Recently a comment was made to me that when a pro-life law is passed by a state legislature, it can be a hopeless victory. The reason is that, within days or weeks, the forces of death will orchestrate an action from a court at some level that will render the new law null and void.
My response to this scenario is standard. In 1973, seven of the nine male justices of the United States Supreme Court usurped the democratic process in 50 states by elevating themselves to the status of men-gods by issuing two rulings that overturned every state law that in any way put a crimp in the abortion industry. The Roe v. Wade and Doe v. Bolton decisions literally opened the floodgates to abortion on demand for any reason at any time during the period when a baby is growing within his mother’s womb.
Today, 40 years later, we see the same scenario being played out, though the most popular tactic is the passage of a state law followed by the immediate judicial ruling against that law in any state that has the gumption to pass such a law. Most recently we saw this occur in Idaho and Arizona.
In Idaho, “U.S. District Judge B. Lynn Winmill stated that this ban violates women’s constitutional rights by placing an ‘undue burden’ on those seeking abortions. His decision also addressed the state’s foremost interest in the ‘potential life of the fetus’ before considering the lives of pregnant women themselves.” In other words, the expectant mother’s rights are primary. The baby is collateral damage.
In Arizona, the Ninth Circuit Court of Appeals struck down the 20-week abortion ban, suggesting that “such bans before viability violate a long string of U.S. Supreme Court rulings starting with the seminal Roe v. Wade decision in 1973.” In addition, according to Fox News, “The judge wrote that ‘a woman has a constitutional right to choose to terminate her pregnancy before the fetus is viable.’”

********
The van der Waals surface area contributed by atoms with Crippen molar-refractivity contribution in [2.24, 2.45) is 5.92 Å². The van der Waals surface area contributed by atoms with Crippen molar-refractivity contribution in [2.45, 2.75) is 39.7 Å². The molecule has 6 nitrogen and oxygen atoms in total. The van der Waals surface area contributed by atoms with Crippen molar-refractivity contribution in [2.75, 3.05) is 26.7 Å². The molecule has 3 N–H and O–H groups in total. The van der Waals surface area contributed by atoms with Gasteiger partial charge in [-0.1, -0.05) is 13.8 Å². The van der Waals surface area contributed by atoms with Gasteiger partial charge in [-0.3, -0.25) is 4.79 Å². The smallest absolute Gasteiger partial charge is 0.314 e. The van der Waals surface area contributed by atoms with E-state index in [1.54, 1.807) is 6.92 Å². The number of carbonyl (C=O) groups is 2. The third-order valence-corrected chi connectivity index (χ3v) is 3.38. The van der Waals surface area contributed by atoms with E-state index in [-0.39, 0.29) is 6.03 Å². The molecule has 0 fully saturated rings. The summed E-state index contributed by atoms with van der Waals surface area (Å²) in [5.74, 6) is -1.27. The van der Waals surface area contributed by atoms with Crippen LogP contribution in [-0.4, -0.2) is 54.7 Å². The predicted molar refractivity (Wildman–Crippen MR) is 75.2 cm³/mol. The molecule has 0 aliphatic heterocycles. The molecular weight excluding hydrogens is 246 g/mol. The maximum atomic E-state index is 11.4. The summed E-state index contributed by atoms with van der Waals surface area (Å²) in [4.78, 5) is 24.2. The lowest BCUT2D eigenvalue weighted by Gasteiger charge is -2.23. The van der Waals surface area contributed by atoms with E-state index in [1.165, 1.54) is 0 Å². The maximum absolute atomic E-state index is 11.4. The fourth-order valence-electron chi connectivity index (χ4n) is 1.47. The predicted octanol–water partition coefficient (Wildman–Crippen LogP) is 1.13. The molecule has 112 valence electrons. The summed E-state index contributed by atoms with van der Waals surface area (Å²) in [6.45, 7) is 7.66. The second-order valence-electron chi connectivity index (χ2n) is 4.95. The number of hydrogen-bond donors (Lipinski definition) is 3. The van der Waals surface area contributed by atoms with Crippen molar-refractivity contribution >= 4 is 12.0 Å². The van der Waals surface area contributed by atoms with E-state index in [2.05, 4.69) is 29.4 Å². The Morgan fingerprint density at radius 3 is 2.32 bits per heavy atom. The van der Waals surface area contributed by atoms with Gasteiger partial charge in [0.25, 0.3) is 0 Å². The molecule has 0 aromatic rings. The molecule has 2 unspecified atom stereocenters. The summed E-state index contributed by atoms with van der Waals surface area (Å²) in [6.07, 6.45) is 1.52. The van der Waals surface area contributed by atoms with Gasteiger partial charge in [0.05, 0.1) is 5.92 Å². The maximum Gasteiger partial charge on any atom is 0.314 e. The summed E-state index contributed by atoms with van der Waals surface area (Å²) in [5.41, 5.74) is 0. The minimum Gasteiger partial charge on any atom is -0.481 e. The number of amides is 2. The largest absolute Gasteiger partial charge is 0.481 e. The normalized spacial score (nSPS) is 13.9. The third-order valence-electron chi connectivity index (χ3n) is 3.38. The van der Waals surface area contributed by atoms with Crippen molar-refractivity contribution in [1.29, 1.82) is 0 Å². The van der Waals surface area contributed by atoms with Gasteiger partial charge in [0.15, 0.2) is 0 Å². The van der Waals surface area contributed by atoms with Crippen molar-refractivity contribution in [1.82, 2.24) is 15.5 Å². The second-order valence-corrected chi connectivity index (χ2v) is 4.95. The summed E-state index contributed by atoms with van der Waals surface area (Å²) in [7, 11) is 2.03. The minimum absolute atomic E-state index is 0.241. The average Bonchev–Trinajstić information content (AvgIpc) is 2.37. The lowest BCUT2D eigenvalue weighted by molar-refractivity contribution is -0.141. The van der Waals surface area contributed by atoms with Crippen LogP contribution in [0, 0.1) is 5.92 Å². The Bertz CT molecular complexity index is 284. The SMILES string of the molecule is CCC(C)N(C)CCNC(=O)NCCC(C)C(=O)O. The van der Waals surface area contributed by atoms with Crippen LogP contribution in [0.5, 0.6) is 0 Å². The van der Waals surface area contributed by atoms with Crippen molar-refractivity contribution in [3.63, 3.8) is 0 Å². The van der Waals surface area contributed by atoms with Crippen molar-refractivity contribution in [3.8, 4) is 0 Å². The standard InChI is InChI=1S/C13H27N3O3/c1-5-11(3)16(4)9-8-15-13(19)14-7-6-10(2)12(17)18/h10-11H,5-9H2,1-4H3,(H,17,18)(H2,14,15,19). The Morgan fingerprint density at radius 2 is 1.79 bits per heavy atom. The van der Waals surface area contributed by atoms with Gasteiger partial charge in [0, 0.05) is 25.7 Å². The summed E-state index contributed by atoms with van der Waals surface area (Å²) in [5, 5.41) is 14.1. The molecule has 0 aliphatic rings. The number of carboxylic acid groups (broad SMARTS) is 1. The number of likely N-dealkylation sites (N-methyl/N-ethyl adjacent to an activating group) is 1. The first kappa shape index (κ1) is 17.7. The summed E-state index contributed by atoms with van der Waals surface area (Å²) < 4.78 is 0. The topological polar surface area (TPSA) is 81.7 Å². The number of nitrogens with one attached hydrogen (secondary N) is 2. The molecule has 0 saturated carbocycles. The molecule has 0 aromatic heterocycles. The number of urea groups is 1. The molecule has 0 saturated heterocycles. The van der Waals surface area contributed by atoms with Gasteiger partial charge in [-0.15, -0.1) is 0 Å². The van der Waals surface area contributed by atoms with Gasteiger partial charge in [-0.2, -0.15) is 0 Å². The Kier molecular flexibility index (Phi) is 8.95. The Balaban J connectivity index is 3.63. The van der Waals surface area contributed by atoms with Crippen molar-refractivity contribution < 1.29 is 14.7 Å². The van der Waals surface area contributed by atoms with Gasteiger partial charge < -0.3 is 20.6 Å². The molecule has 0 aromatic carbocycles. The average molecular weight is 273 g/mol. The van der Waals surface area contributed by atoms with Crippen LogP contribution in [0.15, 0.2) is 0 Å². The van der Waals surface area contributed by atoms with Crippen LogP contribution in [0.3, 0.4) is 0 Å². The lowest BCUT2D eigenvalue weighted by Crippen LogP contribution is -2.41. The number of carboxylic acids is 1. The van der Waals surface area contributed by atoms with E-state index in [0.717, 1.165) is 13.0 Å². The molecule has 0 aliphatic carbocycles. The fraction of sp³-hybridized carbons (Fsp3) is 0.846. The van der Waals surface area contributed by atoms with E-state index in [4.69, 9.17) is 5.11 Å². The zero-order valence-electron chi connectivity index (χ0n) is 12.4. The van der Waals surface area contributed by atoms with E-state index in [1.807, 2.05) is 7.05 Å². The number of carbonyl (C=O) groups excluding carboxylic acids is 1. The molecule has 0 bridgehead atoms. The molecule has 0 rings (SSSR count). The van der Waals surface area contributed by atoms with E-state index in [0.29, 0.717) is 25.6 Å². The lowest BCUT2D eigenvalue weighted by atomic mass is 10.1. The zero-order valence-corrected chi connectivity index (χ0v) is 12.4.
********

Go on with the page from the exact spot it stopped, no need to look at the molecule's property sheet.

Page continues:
The bottom line in these two decisions, and in so many others like them, is that the rule of law established first in Roe and Doe, and then solidified in the Planned Parenthood v. Casey decision—which established that pregnancy is an “undue burden” on the expectant mother—renders the child of no consequence.
The reason behind these consistently anti-life court rulings is quite simple: Courts do not acknowledge that a preborn baby is a person—a human being entitled to the same rights and privileges as you and me. And until that changes, even weak laws like 20-week abortion bans that really do not ban all abortions after 20 weeks will cease to be the magic bullet that “chips away” at the abortion-on-demand culture of today.
Our society is wedded to the concept that, in the hierarchy of human rights, the expectant mother has all the rights. Unless the mother admits that she really wants her baby and chooses to agree that the baby has a right to life, the baby has no rights. Mommy is a god and she has the power to take away her own child’s right to live.
This outrageous scenario is the status quo today. As one Harvard blogger writes of these recent court decisions, “Even if fetal pain is real and unavoidable, that does not mean the Constitution permits the state to weigh the prevention of that state above a woman’s right of bodily integrity.”
As pro-life Americans who understand the countless ways in which courts and lawmakers can characterize our brothers and sisters before birth as nonentities, we need to expend our efforts humanizing the child, embracing his individuality, and expounding on the truth that every expectant mother and every child before birth at every stage of his biological development is a blessing. We can and we must lift both of them up with love, respect, and affirmation of the dignity endowed by God, not the state.
When we succeed in reestablishing this undebatable truth, justice will no longer be aborted, and people will no longer approve of the murder of babies.